It is not obvious that God exists. One can look at Creation around you and be struck with awe and wonder, and yet still doubt that God exists. It’s obvious that Creation itself exists, but a Creator can only be guessed at. If that is so, then why should an atheist be damned?
I’ve met a number of atheists in my life. Some of them are good people. And I don’t believe that God would damn them for their lack of belief in Him because I personally do not think that would be fair. It seems too arbitrary. It would be like damning someone for believing in unicorns. Or would that be the reverse case? Damning someone for believing in an imaginary entity versus damning someone for not believing in an existing entity? Suppose that Leprechauns exist, but it is impossible to prove that they exist. Further, suppose only those who believe in Leprechauns can see Leprechauns. If the Leprechaun’s gold could only be found by someone who could see a Leprechaun, would that not seem somewhat arbitrary? What guarantee is there that he who finds the Leprechaun’s gold, will be one who would use it wisely? Perhaps the one who finds the gold would use it wisely, but there is no reason to believe that one of the Leprechaun-blind people might yet be able to use the gold even more wisely. The use of the gold itself (moral living) is in itself not necessarily connected to belief in the Leprechaun (belief in a Deity). Why should a single simple belief be the deciding factor in damnation versus salvation? If it is really just a single simple belief, then the manner in which one lives shouldn’t matter: and I can’t believe that. A man commits ninety murders and then says, “I believe.” He is saved, yet a woman who spent her life working in a hospital and honestly says, “I don’t believe.” She is damned? That makes no sense to me.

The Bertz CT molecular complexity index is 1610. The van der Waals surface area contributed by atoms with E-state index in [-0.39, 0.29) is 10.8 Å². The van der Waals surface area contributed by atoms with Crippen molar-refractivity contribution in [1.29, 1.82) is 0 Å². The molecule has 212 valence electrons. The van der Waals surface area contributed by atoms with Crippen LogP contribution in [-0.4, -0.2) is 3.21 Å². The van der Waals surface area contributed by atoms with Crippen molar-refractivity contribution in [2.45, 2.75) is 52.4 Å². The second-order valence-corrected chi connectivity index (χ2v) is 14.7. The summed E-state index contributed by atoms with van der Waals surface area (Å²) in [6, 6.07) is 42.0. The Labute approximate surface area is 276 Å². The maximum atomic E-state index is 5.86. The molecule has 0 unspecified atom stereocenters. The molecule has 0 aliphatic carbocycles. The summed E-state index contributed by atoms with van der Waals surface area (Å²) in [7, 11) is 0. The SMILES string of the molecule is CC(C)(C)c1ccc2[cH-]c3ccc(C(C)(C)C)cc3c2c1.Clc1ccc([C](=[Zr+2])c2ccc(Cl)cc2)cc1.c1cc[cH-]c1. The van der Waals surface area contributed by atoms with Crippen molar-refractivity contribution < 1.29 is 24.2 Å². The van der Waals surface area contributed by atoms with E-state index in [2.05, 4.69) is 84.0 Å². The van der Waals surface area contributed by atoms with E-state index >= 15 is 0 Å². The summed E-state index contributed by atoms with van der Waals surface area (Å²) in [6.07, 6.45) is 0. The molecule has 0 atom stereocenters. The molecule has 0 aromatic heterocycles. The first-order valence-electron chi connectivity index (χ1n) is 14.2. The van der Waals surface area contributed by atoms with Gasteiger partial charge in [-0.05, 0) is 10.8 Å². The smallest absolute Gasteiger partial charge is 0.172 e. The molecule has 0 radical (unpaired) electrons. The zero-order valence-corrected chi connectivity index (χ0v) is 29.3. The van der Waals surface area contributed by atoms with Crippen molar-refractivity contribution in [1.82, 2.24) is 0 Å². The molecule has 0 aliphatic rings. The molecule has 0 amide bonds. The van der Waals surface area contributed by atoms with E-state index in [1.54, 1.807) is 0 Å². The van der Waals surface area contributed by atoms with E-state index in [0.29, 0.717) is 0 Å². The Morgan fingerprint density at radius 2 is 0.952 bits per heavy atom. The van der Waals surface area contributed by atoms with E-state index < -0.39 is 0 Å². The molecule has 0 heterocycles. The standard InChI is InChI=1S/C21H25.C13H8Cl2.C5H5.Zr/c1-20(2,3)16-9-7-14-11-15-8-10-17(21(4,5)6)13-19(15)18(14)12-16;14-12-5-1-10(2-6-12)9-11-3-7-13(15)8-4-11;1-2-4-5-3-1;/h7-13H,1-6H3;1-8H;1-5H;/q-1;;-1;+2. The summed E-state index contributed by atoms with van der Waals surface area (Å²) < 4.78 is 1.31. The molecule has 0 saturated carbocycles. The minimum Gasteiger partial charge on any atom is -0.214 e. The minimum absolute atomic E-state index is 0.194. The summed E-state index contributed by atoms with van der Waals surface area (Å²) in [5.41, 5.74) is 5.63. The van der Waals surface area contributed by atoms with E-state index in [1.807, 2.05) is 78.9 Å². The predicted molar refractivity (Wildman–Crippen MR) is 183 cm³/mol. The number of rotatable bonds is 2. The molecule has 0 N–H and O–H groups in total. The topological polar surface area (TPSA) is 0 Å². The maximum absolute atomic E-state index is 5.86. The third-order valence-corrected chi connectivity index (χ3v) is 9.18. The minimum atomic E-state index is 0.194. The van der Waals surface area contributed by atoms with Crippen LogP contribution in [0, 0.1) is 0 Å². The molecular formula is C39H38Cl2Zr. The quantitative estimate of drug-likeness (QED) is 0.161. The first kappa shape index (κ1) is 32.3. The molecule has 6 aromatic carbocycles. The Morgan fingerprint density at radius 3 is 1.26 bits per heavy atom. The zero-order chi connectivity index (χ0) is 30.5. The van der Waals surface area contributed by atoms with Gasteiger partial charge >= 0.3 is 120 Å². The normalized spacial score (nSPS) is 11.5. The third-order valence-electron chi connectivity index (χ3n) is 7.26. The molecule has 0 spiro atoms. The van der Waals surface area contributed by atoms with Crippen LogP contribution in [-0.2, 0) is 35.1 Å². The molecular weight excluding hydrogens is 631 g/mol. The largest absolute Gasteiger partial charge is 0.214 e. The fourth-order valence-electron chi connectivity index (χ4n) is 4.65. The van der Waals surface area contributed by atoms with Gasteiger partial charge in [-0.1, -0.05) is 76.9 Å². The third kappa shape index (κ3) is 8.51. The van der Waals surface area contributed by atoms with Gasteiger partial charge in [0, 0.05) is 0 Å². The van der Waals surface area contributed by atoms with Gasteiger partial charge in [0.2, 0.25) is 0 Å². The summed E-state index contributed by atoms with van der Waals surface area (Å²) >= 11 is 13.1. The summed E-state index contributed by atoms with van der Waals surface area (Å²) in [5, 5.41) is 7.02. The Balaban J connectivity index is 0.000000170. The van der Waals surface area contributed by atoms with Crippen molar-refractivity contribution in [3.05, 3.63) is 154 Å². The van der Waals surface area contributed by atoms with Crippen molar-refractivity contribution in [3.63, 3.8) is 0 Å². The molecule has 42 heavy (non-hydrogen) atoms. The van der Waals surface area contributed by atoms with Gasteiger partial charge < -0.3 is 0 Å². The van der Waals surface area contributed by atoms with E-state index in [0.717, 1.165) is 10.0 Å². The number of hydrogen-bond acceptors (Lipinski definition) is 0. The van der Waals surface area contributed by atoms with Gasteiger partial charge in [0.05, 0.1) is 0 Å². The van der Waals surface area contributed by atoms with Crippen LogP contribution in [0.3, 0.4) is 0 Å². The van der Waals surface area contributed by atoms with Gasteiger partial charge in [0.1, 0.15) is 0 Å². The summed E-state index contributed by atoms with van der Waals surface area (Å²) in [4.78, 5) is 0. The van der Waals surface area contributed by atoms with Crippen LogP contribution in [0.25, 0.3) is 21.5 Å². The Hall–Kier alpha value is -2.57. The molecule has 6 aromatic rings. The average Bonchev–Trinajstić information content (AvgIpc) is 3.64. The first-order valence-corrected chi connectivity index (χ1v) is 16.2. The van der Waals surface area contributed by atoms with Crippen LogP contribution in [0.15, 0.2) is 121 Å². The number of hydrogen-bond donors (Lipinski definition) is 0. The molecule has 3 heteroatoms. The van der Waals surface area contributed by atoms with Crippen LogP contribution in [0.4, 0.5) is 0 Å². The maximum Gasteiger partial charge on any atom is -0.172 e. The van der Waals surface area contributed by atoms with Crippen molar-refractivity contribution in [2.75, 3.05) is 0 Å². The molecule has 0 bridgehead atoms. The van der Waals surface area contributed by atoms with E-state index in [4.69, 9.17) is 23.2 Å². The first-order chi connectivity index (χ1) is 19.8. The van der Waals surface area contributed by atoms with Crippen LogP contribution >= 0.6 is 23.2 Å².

They say that you can’t earn your way into Heaven. It’s not a doable task for a human being; that only belief in Jesus Christ can get one to Heaven. I really can’t accept that. I can believe Jesus is the one examining people’s hearts and deciding who gets to Heaven and who doesn’t, but not based simply on the belief in the divinity of Christ or the lack thereof.
Actions must count for something; if they don’t, salvation seems arbitrary. Being religious will, most of the time, despite the Leprechaun argument above, lead to living a better life. I get that. But that doesn’t mean Dave the atheist is a worse person than Sharon the Christian. It only means that Dave the atheist is a worse person than he could be if he were a Christian.